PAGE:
I will focus particularly on goal 16: on peace and justice, and strong, stable democratic institutions. It seems to me that this is where the Commonwealth could make the biggest difference. The history of the Commonwealth is perhaps mixed. It is sometimes successful in promoting human rights and supporting democratic institutions; at other times the Commonwealth has perhaps found that to be a challenge, given the nature of some of the elected and non-elected leaders who we have dealt with over the years. But even with that slightly mixed history surely today, in the 21st century, the Commonwealth could be a beacon for strong, stable, independent democratic institutions. It could be an energetic partner in efforts around the world on post-conflict reconstruction and peacebuilding. Surely the Commonwealth could share the expertise, professional and otherwise, that would help to build the capacity of developing countries in particular, in addition to post-conflict countries. The Commonwealth could build the capacity in those countries for stability, peace and progress in the future.
The Minister rightly highlighted his recent visit to the Gambia, during which I was able to meet him, as I was there at the same time visiting a number of important development projects. For example, it struck me in the Gambia that an intervention by the Commonwealth as a whole could support that small nation, which has just rejoined it, in a key democratic transition to ensure that it goes not backwards but forwards—that it is able in future to have those strong democratic institutions but also to develop a strong economy. Ludicrously, given the access to the land, the sea and the river that the Gambia has, it imports more than 50% of the food that it consumes. Surely there is an opportunity there for the Commonwealth to support that small nation in its transition and perhaps to use that as a pilot for other forms of support in the future.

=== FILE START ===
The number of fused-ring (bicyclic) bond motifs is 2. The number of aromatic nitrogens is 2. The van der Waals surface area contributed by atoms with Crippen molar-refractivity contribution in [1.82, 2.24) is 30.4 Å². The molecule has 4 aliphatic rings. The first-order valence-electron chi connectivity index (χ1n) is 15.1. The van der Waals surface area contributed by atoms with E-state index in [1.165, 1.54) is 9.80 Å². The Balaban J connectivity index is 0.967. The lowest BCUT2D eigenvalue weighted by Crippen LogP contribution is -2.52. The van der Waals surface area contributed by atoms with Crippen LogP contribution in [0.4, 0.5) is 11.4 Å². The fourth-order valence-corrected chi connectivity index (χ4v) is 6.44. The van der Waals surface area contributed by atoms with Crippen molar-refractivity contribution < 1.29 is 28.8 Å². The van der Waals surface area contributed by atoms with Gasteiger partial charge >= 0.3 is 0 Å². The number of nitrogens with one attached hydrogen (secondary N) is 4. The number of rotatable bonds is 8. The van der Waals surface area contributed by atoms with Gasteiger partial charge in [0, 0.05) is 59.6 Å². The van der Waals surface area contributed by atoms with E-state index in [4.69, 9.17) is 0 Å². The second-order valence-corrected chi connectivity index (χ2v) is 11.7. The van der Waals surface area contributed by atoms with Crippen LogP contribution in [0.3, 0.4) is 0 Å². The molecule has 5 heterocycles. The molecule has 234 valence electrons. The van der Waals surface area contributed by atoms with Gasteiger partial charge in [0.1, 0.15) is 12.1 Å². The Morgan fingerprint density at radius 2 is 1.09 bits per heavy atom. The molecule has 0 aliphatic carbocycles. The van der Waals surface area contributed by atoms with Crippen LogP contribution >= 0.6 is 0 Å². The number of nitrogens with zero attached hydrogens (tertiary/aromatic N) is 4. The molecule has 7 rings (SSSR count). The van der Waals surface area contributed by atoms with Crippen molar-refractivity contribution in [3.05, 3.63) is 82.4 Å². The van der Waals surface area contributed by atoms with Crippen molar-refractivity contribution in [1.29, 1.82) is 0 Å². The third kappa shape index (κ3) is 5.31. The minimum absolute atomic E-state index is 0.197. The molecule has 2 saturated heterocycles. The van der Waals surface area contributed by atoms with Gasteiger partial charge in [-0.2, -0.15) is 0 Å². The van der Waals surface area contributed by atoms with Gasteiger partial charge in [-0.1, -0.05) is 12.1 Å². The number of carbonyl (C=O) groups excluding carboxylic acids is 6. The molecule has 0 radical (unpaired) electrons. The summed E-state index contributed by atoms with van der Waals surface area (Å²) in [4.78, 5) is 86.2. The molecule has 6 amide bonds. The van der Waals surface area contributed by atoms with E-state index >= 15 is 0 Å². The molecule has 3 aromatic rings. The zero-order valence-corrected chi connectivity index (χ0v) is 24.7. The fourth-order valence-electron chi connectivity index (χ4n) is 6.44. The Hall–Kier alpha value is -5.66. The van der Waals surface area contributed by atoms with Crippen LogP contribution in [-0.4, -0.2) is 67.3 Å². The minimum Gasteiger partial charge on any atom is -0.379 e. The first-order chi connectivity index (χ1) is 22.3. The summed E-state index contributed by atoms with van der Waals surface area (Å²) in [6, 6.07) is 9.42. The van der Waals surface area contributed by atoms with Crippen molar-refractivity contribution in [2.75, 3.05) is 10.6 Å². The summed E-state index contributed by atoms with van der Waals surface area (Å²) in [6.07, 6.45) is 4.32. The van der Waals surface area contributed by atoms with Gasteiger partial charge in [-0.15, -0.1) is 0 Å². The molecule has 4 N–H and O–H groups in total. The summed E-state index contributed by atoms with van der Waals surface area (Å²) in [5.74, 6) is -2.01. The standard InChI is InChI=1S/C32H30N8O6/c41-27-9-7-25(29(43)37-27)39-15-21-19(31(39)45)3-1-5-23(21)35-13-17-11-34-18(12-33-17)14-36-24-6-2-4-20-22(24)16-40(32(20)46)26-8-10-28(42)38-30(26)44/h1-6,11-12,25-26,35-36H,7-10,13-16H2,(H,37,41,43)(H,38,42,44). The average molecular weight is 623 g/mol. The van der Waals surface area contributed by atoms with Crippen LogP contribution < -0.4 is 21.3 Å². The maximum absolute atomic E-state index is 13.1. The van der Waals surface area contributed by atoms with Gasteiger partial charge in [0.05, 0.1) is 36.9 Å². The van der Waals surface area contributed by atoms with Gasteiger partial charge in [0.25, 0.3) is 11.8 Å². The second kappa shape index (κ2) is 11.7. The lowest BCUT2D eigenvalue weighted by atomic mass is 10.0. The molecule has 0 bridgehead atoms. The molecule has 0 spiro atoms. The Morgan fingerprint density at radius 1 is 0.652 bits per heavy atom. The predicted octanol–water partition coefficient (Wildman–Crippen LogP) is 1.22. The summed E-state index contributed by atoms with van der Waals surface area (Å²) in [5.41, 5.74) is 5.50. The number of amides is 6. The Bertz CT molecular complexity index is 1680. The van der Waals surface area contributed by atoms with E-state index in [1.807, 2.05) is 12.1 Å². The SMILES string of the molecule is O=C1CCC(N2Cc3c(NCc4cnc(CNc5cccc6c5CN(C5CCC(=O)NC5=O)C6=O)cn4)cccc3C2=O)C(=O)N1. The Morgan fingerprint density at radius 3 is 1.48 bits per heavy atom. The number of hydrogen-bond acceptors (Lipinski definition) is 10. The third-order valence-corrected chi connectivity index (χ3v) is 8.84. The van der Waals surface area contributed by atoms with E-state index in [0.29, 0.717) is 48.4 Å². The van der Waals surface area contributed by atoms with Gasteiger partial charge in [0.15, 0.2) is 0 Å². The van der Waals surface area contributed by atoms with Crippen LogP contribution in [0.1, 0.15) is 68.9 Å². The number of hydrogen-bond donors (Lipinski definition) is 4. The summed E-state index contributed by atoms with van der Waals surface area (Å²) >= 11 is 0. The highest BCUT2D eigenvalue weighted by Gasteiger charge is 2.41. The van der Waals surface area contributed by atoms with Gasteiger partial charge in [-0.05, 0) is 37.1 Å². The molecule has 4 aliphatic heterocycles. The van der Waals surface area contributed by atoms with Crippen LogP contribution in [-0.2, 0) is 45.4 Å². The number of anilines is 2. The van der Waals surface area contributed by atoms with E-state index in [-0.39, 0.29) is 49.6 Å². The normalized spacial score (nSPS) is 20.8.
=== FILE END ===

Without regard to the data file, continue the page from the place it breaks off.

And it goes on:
Finally, I mention one of my personal preferences, which your Lordships will have heard me mention before. The Commonwealth Games take place in the Gold Coast in Australia just in advance of the summit. They are the friendly Games. They are a fabulous opportunity for people across the Commonwealth, including a three-person team from the Gambia, to come together in a friendly spirit of competition. Yes, they are seeking excellence and achievement, but also a cultural and sporting exchange that benefits everybody.
I would like to wish Team Scotland, with which I am closely associated, all the best for the Games. Their plane arrived in Australia this morning and I wish them all the very best, but also that the other nations— not just of the UK but all the nations of the Commonwealth—have a friendly Games. I wish the organisers—the Minister, Kate Jones, and the chair of the Games, Peter Beattie—all the best, and for the kind of success that we have experienced previously in Manchester and Glasgow and, I hope, will experience in Birmingham in four years too.
My Lords, I start by congratulating the House of Lords Library on yet another excellent briefing. I add to that the efforts of the noble Lords, Lord Ahmad, Lord Howell and Lord McConnell, in amplifying the briefing, which were also excellent.
I also ask noble Lords to share a thought for Vanuatu, the Commonwealth member originally chosen to host the next CHOGM, which was going to be in 2017. The Minister may well have found in his Commonwealth travels that Vanuatu is a string of 65 inhabited small islands, stretching over 800 miles from north to south and lying 1,000 miles to the north-east of Australia. In 2015, Vanuatu was devastated by Cyclone Pam, from which the resulting damage made hosting a CHOGM two years later an impossible task. It fell to the UK to host the CHOGM in 2018 in London instead.